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美国一些州政府通过扫除语言障碍的法案
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S.F. BOARD UNIT OKS DOCUMENT TRANSLATION
The so-called equal access policy would initially require that documents be translated in Spanish and Chinese.
New census figures, expected next year, might warrant the addition of Russian to the list. Oakland passed a similar policy in April.
``Communication is a two-way street. It''s important when citizens communicate with government. It''s also important for government to communicate with citizens,'''' said Supervisor Mark Leno, who sponsored the proposed policy.
Multilingual services are becoming increasingly important in diverse California. Statewide, minorities became the majority in 2000. While whites remain the majority in San Francisco, Lunar New Year is an official school holiday and translators in Chinese, Russian and Spanish were needed at a hearing on senior housing.
Some city departments already hire bilingual workers. For instance, 23 of 49 employees at the city''s Human Rights Commission speak more than one language. And some documents, such as the Office of Emergency Service''s earthquake preparedness materials, are currently available in other languages. What has been missing, however, is a citywide policy detailing what must be available to non-English speakers. Under the proposed policy, ``vital'''' documents -- including applications, tests and public notices -- would be made available in another language if at least 10,000 city residents use that as their primary language. Telephone messages would also be recorded in multiple languages. The policy is intended to help residents who don''t understand English, not those who are bilingual.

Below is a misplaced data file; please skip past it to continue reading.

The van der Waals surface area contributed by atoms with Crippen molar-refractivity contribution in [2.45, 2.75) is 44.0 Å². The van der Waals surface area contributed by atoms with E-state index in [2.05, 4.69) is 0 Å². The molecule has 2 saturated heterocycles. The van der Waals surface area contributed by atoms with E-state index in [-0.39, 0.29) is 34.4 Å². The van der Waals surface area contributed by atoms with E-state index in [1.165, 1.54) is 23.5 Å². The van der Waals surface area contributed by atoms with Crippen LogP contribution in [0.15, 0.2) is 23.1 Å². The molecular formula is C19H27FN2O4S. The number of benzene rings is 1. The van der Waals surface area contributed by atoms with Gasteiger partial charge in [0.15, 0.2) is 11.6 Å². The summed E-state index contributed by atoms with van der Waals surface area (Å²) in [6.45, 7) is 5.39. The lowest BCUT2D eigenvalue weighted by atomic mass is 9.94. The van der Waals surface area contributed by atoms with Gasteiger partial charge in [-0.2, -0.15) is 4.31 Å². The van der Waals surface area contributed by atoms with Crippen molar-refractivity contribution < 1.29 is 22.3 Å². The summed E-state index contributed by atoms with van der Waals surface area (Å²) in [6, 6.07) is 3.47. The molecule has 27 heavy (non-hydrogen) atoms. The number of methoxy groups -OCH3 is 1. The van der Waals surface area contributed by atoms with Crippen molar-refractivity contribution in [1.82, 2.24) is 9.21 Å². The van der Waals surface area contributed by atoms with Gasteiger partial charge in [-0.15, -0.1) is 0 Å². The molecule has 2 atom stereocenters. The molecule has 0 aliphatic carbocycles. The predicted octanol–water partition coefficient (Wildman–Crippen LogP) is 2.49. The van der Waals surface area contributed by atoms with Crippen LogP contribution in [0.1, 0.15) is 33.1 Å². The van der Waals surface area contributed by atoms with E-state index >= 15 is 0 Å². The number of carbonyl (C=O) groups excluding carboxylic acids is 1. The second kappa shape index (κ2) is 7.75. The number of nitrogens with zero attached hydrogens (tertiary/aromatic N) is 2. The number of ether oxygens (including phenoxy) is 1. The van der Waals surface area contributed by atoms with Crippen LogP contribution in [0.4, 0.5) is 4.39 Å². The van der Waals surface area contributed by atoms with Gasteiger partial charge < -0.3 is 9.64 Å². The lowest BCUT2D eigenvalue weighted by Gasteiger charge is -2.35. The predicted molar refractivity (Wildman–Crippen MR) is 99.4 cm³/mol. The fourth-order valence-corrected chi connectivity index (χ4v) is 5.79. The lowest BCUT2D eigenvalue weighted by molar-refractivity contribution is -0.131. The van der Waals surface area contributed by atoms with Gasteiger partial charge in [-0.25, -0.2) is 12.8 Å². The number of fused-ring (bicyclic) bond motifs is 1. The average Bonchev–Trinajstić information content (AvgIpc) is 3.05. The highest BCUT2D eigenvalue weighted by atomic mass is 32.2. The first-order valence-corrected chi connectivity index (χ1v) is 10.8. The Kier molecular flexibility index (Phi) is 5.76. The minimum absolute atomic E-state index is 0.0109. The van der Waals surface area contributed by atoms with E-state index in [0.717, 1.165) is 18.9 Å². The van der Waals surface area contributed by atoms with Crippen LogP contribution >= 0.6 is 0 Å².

It''s not a matter of simple convenience. Speakers at Wednesday''s hearing told of battered wives whose abusers told police how they ``hurt'''' themselves, of children pulled out of school to translate for their parents, of crime victims who couldn''t read referral brochures because they were only printed in English.
The initial cost would be $600,000 to translate documents for 17 city departments that routinely work with the public, said budget analyst Harvey Rose. The Immigrant Rights Commission would need an additional $99,000 to make sure the policy is being implemented.
If documents must be translated into languages other than Spanish or Chinese, it would cost the city $350,000 per language, Rose said. His figures were based on hiring outside translators, not creating an in-house translation service, as Oakland is considering.


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